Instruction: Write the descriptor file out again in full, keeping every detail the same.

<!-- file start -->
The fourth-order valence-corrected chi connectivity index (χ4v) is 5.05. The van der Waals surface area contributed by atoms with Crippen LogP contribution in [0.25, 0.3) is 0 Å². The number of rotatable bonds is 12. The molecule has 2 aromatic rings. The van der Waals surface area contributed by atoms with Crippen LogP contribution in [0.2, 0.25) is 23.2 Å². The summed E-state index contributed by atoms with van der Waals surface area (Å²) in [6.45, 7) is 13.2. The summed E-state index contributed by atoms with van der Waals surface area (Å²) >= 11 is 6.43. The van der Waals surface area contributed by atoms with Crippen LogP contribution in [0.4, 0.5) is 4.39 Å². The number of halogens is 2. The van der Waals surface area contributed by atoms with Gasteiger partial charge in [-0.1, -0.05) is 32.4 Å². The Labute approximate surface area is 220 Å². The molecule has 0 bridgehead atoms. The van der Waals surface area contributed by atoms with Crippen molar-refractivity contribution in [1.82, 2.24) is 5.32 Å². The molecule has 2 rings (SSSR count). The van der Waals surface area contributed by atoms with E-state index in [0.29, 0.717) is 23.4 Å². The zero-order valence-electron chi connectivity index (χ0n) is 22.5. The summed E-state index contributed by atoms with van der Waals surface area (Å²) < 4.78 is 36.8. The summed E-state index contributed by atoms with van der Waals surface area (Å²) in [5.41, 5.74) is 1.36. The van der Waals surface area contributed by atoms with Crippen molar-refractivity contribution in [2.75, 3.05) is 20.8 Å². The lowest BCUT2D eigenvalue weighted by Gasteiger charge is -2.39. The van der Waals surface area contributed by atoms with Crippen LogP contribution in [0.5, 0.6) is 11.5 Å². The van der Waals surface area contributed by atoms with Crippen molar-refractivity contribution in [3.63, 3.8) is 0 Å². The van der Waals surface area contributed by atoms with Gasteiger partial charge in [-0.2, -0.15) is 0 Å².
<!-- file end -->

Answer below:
The fourth-order valence-corrected chi connectivity index (χ4v) is 5.05. The van der Waals surface area contributed by atoms with Crippen LogP contribution in [0.25, 0.3) is 0 Å². The number of rotatable bonds is 12. The molecule has 2 aromatic rings. The van der Waals surface area contributed by atoms with Crippen LogP contribution in [0.2, 0.25) is 23.2 Å². The summed E-state index contributed by atoms with van der Waals surface area (Å²) in [6.45, 7) is 13.2. The summed E-state index contributed by atoms with van der Waals surface area (Å²) >= 11 is 6.43. The van der Waals surface area contributed by atoms with Crippen LogP contribution in [0.4, 0.5) is 4.39 Å². The number of halogens is 2. The van der Waals surface area contributed by atoms with Gasteiger partial charge in [-0.1, -0.05) is 32.4 Å². The Labute approximate surface area is 220 Å². The molecule has 0 bridgehead atoms. The van der Waals surface area contributed by atoms with Crippen molar-refractivity contribution in [1.82, 2.24) is 5.32 Å². The molecule has 2 rings (SSSR count). The van der Waals surface area contributed by atoms with E-state index in [0.29, 0.717) is 23.4 Å². The zero-order valence-electron chi connectivity index (χ0n) is 22.5. The summed E-state index contributed by atoms with van der Waals surface area (Å²) < 4.78 is 36.8. The summed E-state index contributed by atoms with van der Waals surface area (Å²) in [5.41, 5.74) is 1.36. The van der Waals surface area contributed by atoms with Crippen molar-refractivity contribution in [2.75, 3.05) is 20.8 Å². The lowest BCUT2D eigenvalue weighted by Gasteiger charge is -2.39. The van der Waals surface area contributed by atoms with Crippen LogP contribution in [0.5, 0.6) is 11.5 Å². The van der Waals surface area contributed by atoms with Crippen molar-refractivity contribution in [3.63, 3.8) is 0 Å². The van der Waals surface area contributed by atoms with Gasteiger partial charge in [-0.2, -0.15) is 0 Å².